Good to see polytech sector step up

March 23rd, 2009 at 11:00 am by David Farrar

NZPA reports:

Aoraki Polytechnic, Eastern Institute of Technology, Otago Polytechnic, the Open Polytechnic and Wellington Institute of Technology also announced yesterday they would offer free or low-cost training to those affected.

It will not be compulsory to take up training. …

He [John Key] welcomed the polytechs’ offer of free or cheap training, saying making it compulsory would have been too difficult, but he encouraged employees to lift their skills.

Institutes of Technology and Polytechnics (ITPs) New Zealand executive director Dave Guerin said the institutions were happy to be able to sweeten the deal for employers and employees considering the nine-day fortnight.

Mr Guerin asked ITP NZ members for proposals on March 12 and had five responses within 24 hours. More ITPs were expected to join in.

“ITPs will offer courses within existing funding, using programmes that have already been developed and approved,” he said.

I agree that making it compulory would have been a bureaucratic nightmare. Instead we have the polytechnics making it easy. A good initiative.

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Stupidity

March 11th, 2009 at 7:00 pm by David Farrar

I know the “subsidy” by the Government (taxpayers) is not at much as some would want, but that doesn’t excuse this stupidity by Labour Party President EPMU National Secretary Andrew Little:

The Engineering, Printing and Manufacturing Union said the pay out was “underwhelming”.

“Unless employers are willing to meet this subsidy with a substantial top-up of their own it’s unlikely to be accepted by workers,” national secretary Andrew Little said.

“As far as the EPMU is concerned, this will be a bottom line.”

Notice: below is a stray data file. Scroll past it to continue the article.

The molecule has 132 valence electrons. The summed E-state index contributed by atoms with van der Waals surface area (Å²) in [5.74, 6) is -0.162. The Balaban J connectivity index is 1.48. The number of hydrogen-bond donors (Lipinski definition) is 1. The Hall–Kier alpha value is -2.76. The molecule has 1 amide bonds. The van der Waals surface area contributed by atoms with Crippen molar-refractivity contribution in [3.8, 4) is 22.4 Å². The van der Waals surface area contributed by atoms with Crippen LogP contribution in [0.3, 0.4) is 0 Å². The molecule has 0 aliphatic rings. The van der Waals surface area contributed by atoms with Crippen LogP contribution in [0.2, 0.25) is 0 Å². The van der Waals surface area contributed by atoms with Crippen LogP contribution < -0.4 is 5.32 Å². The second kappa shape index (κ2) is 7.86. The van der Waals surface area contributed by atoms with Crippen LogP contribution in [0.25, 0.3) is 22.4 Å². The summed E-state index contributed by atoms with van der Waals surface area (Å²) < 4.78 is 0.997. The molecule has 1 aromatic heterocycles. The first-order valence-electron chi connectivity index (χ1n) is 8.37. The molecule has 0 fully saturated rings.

This staggers me. Andrew is saying that employers should pay employees more money to work less hours as a way to stop businesses going broke and/or having to lay staff off.

If your staff hours reduce by 10% yet your staff costs only decrease 5%, the company is arguably in a worse position – they have lower productivity as they are effectively now paying a higher hourly rate.

Luckily the CTU is being more rational:

However, the Council of Trade Unions welcomed the announcement, saying the union’s members wanted to protect employment and the package provided “a real basis for business and unions to work to save jobs”.

“We will always advocate that the package could have included a higher rate of pay. But the government contribution was essential to make this idea acceptable to workers,” CTU president Helen Kelly said.

The CTU does also say they would like employers to contribute:

“We expect responsible employers, who will also benefit from this scheme in terms of retained staff, and reduced costs associated with redundancy, to also make a contribution to the lost wages, since clearly there are benefits for businesses that do this.”

But the difference in tone and substance is significant. The EPMU is saying they will have nothing to do with the scheme unless employers pay staff to not turn up to work. They say it is a bottom line.